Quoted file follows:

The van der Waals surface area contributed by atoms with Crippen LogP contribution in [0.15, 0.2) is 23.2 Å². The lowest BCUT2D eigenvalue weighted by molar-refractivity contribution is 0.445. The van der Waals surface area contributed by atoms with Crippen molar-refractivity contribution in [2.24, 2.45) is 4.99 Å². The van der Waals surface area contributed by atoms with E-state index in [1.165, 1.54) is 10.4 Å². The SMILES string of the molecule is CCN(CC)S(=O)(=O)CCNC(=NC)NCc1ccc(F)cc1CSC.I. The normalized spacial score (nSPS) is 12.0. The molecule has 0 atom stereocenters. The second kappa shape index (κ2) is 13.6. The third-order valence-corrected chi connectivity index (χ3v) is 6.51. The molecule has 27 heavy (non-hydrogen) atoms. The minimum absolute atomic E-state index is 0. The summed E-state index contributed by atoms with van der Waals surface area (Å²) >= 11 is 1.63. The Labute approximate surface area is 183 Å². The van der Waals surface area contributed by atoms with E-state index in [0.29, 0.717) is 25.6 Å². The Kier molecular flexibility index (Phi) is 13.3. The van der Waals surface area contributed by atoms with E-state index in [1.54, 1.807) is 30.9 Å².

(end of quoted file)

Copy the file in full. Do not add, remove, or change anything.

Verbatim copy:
The van der Waals surface area contributed by atoms with Crippen LogP contribution in [0.15, 0.2) is 23.2 Å². The lowest BCUT2D eigenvalue weighted by molar-refractivity contribution is 0.445. The van der Waals surface area contributed by atoms with Crippen molar-refractivity contribution in [2.24, 2.45) is 4.99 Å². The van der Waals surface area contributed by atoms with E-state index in [1.165, 1.54) is 10.4 Å². The SMILES string of the molecule is CCN(CC)S(=O)(=O)CCNC(=NC)NCc1ccc(F)cc1CSC.I. The normalized spacial score (nSPS) is 12.0. The molecule has 0 atom stereocenters. The second kappa shape index (κ2) is 13.6. The third-order valence-corrected chi connectivity index (χ3v) is 6.51. The molecule has 27 heavy (non-hydrogen) atoms. The minimum absolute atomic E-state index is 0. The summed E-state index contributed by atoms with van der Waals surface area (Å²) >= 11 is 1.63. The Labute approximate surface area is 183 Å². The van der Waals surface area contributed by atoms with E-state index in [0.29, 0.717) is 25.6 Å². The Kier molecular flexibility index (Phi) is 13.3. The van der Waals surface area contributed by atoms with E-state index in [1.54, 1.807) is 30.9 Å².